Great post, in fact I was pondering DB versioning and how to best approach it. Thanks for the ideas!
John B Monday, February 4, 2008
There's an awful lot of ORM's that take the same approach to pushing database schema changes: wipe the slate clean, and start over again. That's all fine and dandy in a development environment, but eventually, *someone* will actually need to use the application. And at that point, you've got legacy data to worry about. Dropping everything and starting all over simply won't do.

I can appreciate why it seems to be the conventional approach (it's easy!). Surely there has to be a non-destructive approach that is equally as effective? That's a discussion I'd like to join in on.
scott Monday, February 4, 2008

I have a home grown tool. I've often thought of making a more generic, open source version. Wanna help? :)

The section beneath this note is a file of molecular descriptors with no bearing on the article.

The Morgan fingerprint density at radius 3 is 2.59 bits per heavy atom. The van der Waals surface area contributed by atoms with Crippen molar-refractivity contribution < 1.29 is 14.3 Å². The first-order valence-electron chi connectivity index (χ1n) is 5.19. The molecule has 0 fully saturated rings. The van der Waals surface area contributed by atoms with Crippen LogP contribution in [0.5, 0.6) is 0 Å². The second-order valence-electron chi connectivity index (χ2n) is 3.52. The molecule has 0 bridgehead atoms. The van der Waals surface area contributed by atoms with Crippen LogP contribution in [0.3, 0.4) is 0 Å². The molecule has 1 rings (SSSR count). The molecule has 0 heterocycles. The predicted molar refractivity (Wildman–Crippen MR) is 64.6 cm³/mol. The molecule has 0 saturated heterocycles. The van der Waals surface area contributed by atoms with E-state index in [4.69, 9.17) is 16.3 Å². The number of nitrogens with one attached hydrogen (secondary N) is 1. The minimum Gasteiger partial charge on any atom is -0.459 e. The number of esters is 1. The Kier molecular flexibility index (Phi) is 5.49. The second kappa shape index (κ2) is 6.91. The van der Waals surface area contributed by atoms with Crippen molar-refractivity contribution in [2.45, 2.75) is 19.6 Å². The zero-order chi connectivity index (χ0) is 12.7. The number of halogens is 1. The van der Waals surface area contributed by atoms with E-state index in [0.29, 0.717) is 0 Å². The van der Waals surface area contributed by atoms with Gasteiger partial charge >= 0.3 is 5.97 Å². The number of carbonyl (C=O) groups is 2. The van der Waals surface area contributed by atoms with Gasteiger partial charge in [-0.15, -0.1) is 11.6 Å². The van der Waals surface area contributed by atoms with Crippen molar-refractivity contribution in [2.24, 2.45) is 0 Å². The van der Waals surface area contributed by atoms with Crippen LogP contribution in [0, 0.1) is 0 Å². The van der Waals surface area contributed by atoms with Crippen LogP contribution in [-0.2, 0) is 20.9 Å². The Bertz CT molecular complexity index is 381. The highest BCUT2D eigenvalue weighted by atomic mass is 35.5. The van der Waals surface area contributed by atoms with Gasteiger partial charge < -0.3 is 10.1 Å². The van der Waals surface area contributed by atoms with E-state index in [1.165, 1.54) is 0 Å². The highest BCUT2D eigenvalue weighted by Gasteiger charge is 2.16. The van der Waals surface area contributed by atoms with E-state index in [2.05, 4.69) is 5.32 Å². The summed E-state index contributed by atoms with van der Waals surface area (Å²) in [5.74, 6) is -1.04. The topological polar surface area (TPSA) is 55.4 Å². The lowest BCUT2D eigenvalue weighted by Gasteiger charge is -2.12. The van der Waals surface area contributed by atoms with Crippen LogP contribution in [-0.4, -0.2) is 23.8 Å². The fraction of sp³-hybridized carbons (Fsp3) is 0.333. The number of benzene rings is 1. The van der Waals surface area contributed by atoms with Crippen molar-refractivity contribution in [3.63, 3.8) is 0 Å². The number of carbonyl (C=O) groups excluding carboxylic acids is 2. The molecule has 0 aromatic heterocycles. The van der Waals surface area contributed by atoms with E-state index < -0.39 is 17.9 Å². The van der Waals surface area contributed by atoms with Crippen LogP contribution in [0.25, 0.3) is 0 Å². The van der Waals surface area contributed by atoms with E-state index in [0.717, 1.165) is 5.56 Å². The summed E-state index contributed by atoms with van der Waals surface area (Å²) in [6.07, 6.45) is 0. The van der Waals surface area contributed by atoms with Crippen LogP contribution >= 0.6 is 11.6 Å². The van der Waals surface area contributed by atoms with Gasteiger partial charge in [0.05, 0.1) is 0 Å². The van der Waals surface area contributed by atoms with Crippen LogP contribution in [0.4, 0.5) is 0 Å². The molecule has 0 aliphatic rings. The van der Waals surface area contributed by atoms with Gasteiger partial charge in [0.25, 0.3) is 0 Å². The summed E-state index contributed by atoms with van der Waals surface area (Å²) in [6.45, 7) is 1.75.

@John: That's why I have a problem with many of the tools out there. I have legacy data to protect. The method I've outlined never destroys data. In fact, the hand crafted updated scripts avoid that scenario and migrate large tables in an effective manner.

The only thing I destroy are derived objects (view, stored procedures), and thats jus to ensure consistency all around.

Mike Desjardins Monday, February 4, 2008
Amen to re-building everything, every time. When I proposed doing this at my previous job, it was met with a lot of resistance. It ended up being a godsend for keeping things consistent and easily identifying what versions were in production/staging/test at any given time.
Wilfred Monday, February 4, 2008
I've been trying to get build automation in combination with version control. There's still (at least) one thing I can't get my head around.

What about the following scenario:
1) baseline 1 is checked in
2) database view A is changed an checked in
3) a migration script is checked in that relies on the current version of view A
4) database view A is changed again (after these changes it is no longer compatible with the migration script of 3)